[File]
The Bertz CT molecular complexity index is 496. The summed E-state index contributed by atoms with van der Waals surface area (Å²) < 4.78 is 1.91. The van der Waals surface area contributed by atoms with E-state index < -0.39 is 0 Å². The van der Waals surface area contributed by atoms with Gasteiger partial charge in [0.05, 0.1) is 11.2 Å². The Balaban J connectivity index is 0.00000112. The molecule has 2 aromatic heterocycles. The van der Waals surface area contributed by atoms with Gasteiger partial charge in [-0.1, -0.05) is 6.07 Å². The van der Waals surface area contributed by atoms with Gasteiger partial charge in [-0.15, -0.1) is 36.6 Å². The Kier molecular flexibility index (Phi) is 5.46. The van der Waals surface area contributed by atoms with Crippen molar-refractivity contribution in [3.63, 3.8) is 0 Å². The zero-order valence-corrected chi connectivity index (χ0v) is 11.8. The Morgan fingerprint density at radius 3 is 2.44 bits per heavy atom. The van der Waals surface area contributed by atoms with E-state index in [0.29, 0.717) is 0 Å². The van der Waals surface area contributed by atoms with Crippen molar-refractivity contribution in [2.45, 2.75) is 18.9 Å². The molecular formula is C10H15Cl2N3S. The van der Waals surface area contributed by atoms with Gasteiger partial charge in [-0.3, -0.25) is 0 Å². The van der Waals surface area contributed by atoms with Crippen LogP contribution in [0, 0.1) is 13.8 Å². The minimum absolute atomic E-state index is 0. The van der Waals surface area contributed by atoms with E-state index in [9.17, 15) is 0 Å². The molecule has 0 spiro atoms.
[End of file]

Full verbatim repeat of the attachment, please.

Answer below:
The Bertz CT molecular complexity index is 496. The summed E-state index contributed by atoms with van der Waals surface area (Å²) < 4.78 is 1.91. The van der Waals surface area contributed by atoms with E-state index < -0.39 is 0 Å². The van der Waals surface area contributed by atoms with Gasteiger partial charge in [0.05, 0.1) is 11.2 Å². The Balaban J connectivity index is 0.00000112. The molecule has 2 aromatic heterocycles. The van der Waals surface area contributed by atoms with Gasteiger partial charge in [-0.1, -0.05) is 6.07 Å². The van der Waals surface area contributed by atoms with Gasteiger partial charge in [-0.15, -0.1) is 36.6 Å². The Kier molecular flexibility index (Phi) is 5.46. The van der Waals surface area contributed by atoms with Crippen molar-refractivity contribution in [3.63, 3.8) is 0 Å². The zero-order valence-corrected chi connectivity index (χ0v) is 11.8. The Morgan fingerprint density at radius 3 is 2.44 bits per heavy atom. The van der Waals surface area contributed by atoms with E-state index in [0.29, 0.717) is 0 Å². The van der Waals surface area contributed by atoms with Crippen molar-refractivity contribution in [2.45, 2.75) is 18.9 Å². The molecular formula is C10H15Cl2N3S. The van der Waals surface area contributed by atoms with Gasteiger partial charge in [-0.3, -0.25) is 0 Å². The van der Waals surface area contributed by atoms with Crippen LogP contribution in [0, 0.1) is 13.8 Å². The minimum absolute atomic E-state index is 0. The van der Waals surface area contributed by atoms with E-state index in [9.17, 15) is 0 Å². The molecule has 0 spiro atoms.